Step 3 Thrust Yourself Tall

Hip Hinge Step 3

Complete each repetition by bringing yourself back to the beginning. Squeeze the hamstrings and glutes while maintaining your brace – returning to a fully locked out and tall-standing position. Think about pushing your hips forward, back under your shoulders. 

Benefits of Non-Deadlift Exercises

Deadlift alternatives are a great way to fine tune your hip hinge mechanics and also chase some great muscle gain in the process. These movements help you achieve many of the same overall outcomes of a deadlift when actually performing the lift itself isn’t in cards.

Building a Base

Building a base of strength and skill using your posterior chain of muscles is one of the best things you can do for any fitness goal. The muscles of the back, hamstrings, and glutes contribute to posterior chain strength, a great physique, and transferable strength to a barbell sport.

Woman performs back extension in gym
Credit: Bojan Milinkov / Shutterstock

Getting a head start on these qualities via low-level alternatives is a great way to ensure you’re setting yourself up for success in the long run.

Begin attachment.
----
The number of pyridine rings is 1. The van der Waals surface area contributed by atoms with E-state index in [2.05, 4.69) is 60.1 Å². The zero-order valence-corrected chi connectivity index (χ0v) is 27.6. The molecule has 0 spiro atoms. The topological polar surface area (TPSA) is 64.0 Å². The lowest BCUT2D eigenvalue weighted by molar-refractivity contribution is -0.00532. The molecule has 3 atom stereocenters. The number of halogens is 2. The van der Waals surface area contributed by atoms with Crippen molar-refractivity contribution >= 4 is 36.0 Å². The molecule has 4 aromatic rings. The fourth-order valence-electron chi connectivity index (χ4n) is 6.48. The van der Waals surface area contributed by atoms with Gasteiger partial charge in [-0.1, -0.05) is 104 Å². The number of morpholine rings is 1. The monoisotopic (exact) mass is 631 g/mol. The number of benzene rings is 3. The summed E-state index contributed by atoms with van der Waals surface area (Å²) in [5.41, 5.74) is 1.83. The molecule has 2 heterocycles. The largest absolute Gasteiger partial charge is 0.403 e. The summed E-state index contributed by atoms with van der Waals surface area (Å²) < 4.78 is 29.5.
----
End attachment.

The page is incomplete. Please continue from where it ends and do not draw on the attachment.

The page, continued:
Using deadlift alternatives that still challenge your posterior chain are a fantastic tool to elongate your progress in the gym before ever eyeing up a barbell.

Refining Technical Skill

Whether you want to deadlift or not, you need to know how to hinge your hips. The ability to properly brace your core and load your back, glutes, and hamstrings will help make you a more robust and resilient athlete.

While the deadlift itself is probably the best way to develop the hinge, alternative exercises are a smart way to stay strong in whichever goal you pursue.